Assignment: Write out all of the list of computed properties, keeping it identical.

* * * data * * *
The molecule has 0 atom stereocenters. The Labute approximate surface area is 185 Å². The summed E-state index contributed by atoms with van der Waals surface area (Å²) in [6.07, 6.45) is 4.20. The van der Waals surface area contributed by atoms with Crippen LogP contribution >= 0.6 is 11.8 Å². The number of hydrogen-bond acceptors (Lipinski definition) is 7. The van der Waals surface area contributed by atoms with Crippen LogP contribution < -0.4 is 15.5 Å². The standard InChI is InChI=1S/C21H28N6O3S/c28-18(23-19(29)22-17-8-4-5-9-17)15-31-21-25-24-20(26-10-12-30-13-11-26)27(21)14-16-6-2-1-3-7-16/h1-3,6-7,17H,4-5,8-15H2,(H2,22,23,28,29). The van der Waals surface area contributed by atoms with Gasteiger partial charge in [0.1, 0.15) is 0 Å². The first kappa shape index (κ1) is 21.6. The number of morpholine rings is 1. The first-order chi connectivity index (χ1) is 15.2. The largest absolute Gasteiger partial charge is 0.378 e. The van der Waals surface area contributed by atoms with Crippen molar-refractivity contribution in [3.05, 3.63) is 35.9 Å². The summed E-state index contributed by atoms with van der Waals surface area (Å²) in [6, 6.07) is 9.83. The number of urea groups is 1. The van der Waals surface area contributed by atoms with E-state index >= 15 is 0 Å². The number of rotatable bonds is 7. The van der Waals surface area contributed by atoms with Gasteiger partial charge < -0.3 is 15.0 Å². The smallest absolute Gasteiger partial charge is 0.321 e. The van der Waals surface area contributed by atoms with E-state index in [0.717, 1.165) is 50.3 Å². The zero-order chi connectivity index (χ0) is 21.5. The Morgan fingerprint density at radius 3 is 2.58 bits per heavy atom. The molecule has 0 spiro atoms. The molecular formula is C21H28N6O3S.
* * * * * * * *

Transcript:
The molecule has 0 atom stereocenters. The Labute approximate surface area is 185 Å². The summed E-state index contributed by atoms with van der Waals surface area (Å²) in [6.07, 6.45) is 4.20. The van der Waals surface area contributed by atoms with Crippen LogP contribution >= 0.6 is 11.8 Å². The number of hydrogen-bond acceptors (Lipinski definition) is 7. The van der Waals surface area contributed by atoms with Crippen LogP contribution < -0.4 is 15.5 Å². The standard InChI is InChI=1S/C21H28N6O3S/c28-18(23-19(29)22-17-8-4-5-9-17)15-31-21-25-24-20(26-10-12-30-13-11-26)27(21)14-16-6-2-1-3-7-16/h1-3,6-7,17H,4-5,8-15H2,(H2,22,23,28,29). The van der Waals surface area contributed by atoms with Gasteiger partial charge in [0.1, 0.15) is 0 Å². The first kappa shape index (κ1) is 21.6. The number of morpholine rings is 1. The first-order chi connectivity index (χ1) is 15.2. The largest absolute Gasteiger partial charge is 0.378 e. The van der Waals surface area contributed by atoms with Crippen molar-refractivity contribution in [3.05, 3.63) is 35.9 Å². The summed E-state index contributed by atoms with van der Waals surface area (Å²) in [6, 6.07) is 9.83. The number of urea groups is 1. The van der Waals surface area contributed by atoms with E-state index >= 15 is 0 Å². The number of rotatable bonds is 7. The van der Waals surface area contributed by atoms with Gasteiger partial charge < -0.3 is 15.0 Å². The smallest absolute Gasteiger partial charge is 0.321 e. The van der Waals surface area contributed by atoms with E-state index in [0.717, 1.165) is 50.3 Å². The zero-order chi connectivity index (χ0) is 21.5. The Morgan fingerprint density at radius 3 is 2.58 bits per heavy atom. The molecule has 0 spiro atoms. The molecular formula is C21H28N6O3S.